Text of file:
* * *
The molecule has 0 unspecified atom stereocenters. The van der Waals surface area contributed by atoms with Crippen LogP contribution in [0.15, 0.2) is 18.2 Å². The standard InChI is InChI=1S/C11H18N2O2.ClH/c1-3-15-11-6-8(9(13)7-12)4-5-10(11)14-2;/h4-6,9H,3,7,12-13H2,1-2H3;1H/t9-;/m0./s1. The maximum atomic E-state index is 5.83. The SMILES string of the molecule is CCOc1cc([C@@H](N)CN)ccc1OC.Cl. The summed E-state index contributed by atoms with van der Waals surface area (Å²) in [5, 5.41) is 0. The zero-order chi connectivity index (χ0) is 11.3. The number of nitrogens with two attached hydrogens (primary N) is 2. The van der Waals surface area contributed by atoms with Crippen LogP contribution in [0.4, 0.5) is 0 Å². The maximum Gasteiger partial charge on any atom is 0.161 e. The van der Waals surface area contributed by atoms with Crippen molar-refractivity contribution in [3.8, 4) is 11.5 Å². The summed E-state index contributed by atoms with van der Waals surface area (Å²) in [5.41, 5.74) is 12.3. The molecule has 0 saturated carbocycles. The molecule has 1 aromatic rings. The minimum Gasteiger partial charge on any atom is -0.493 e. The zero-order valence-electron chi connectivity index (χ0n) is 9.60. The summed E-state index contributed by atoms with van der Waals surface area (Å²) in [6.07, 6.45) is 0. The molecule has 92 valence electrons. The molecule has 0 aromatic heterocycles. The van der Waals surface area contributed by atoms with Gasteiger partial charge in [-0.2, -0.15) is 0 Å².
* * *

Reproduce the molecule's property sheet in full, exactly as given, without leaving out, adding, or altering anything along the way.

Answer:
The molecule has 0 unspecified atom stereocenters. The van der Waals surface area contributed by atoms with Crippen LogP contribution in [0.15, 0.2) is 18.2 Å². The standard InChI is InChI=1S/C11H18N2O2.ClH/c1-3-15-11-6-8(9(13)7-12)4-5-10(11)14-2;/h4-6,9H,3,7,12-13H2,1-2H3;1H/t9-;/m0./s1. The maximum atomic E-state index is 5.83. The SMILES string of the molecule is CCOc1cc([C@@H](N)CN)ccc1OC.Cl. The summed E-state index contributed by atoms with van der Waals surface area (Å²) in [5, 5.41) is 0. The zero-order chi connectivity index (χ0) is 11.3. The number of nitrogens with two attached hydrogens (primary N) is 2. The van der Waals surface area contributed by atoms with Crippen LogP contribution in [0.4, 0.5) is 0 Å². The maximum Gasteiger partial charge on any atom is 0.161 e. The van der Waals surface area contributed by atoms with Crippen molar-refractivity contribution in [3.8, 4) is 11.5 Å². The summed E-state index contributed by atoms with van der Waals surface area (Å²) in [5.41, 5.74) is 12.3. The molecule has 0 saturated carbocycles. The molecule has 1 aromatic rings. The minimum Gasteiger partial charge on any atom is -0.493 e. The zero-order valence-electron chi connectivity index (χ0n) is 9.60. The summed E-state index contributed by atoms with van der Waals surface area (Å²) in [6.07, 6.45) is 0. The molecule has 92 valence electrons. The molecule has 0 aromatic heterocycles. The van der Waals surface area contributed by atoms with Gasteiger partial charge in [-0.2, -0.15) is 0 Å².